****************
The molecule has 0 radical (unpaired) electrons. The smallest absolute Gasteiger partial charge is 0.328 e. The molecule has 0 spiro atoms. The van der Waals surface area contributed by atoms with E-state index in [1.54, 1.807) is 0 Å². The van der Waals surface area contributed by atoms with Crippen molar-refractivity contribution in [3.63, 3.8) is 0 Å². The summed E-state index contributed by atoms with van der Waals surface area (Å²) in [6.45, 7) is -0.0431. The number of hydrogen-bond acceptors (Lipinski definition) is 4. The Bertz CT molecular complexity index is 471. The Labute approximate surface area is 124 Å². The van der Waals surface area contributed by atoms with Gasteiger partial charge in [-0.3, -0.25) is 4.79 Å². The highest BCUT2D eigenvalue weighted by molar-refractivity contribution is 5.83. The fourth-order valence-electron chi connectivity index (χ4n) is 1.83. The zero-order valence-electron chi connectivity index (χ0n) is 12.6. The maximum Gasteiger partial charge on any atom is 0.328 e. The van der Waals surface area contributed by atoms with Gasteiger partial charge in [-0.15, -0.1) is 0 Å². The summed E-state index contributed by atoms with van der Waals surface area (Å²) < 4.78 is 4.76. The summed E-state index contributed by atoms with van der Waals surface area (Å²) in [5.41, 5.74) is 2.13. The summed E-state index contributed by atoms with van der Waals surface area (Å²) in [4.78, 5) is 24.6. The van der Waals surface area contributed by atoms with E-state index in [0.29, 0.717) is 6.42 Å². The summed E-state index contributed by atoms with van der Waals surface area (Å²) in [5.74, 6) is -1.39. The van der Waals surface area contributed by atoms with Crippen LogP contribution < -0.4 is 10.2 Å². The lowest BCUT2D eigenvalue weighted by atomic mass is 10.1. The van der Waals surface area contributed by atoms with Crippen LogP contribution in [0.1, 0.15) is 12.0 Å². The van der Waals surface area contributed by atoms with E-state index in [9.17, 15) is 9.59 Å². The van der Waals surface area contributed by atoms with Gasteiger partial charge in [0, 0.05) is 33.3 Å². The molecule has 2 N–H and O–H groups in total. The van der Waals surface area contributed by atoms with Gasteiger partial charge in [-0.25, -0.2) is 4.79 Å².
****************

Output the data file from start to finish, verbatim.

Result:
The molecule has 0 radical (unpaired) electrons. The smallest absolute Gasteiger partial charge is 0.328 e. The molecule has 0 spiro atoms. The van der Waals surface area contributed by atoms with E-state index in [1.54, 1.807) is 0 Å². The van der Waals surface area contributed by atoms with Crippen molar-refractivity contribution in [3.63, 3.8) is 0 Å². The summed E-state index contributed by atoms with van der Waals surface area (Å²) in [6.45, 7) is -0.0431. The number of hydrogen-bond acceptors (Lipinski definition) is 4. The Bertz CT molecular complexity index is 471. The Labute approximate surface area is 124 Å². The van der Waals surface area contributed by atoms with Gasteiger partial charge in [-0.3, -0.25) is 4.79 Å². The highest BCUT2D eigenvalue weighted by molar-refractivity contribution is 5.83. The fourth-order valence-electron chi connectivity index (χ4n) is 1.83. The zero-order valence-electron chi connectivity index (χ0n) is 12.6. The maximum Gasteiger partial charge on any atom is 0.328 e. The van der Waals surface area contributed by atoms with Gasteiger partial charge in [-0.15, -0.1) is 0 Å². The summed E-state index contributed by atoms with van der Waals surface area (Å²) < 4.78 is 4.76. The summed E-state index contributed by atoms with van der Waals surface area (Å²) in [5.41, 5.74) is 2.13. The summed E-state index contributed by atoms with van der Waals surface area (Å²) in [4.78, 5) is 24.6. The van der Waals surface area contributed by atoms with E-state index in [0.29, 0.717) is 6.42 Å². The summed E-state index contributed by atoms with van der Waals surface area (Å²) in [5.74, 6) is -1.39. The van der Waals surface area contributed by atoms with Crippen LogP contribution < -0.4 is 10.2 Å². The lowest BCUT2D eigenvalue weighted by atomic mass is 10.1. The van der Waals surface area contributed by atoms with Crippen LogP contribution in [0.1, 0.15) is 12.0 Å². The van der Waals surface area contributed by atoms with E-state index in [9.17, 15) is 9.59 Å². The van der Waals surface area contributed by atoms with Gasteiger partial charge in [0, 0.05) is 33.3 Å². The molecule has 2 N–H and O–H groups in total. The van der Waals surface area contributed by atoms with Gasteiger partial charge in [-0.25, -0.2) is 4.79 Å².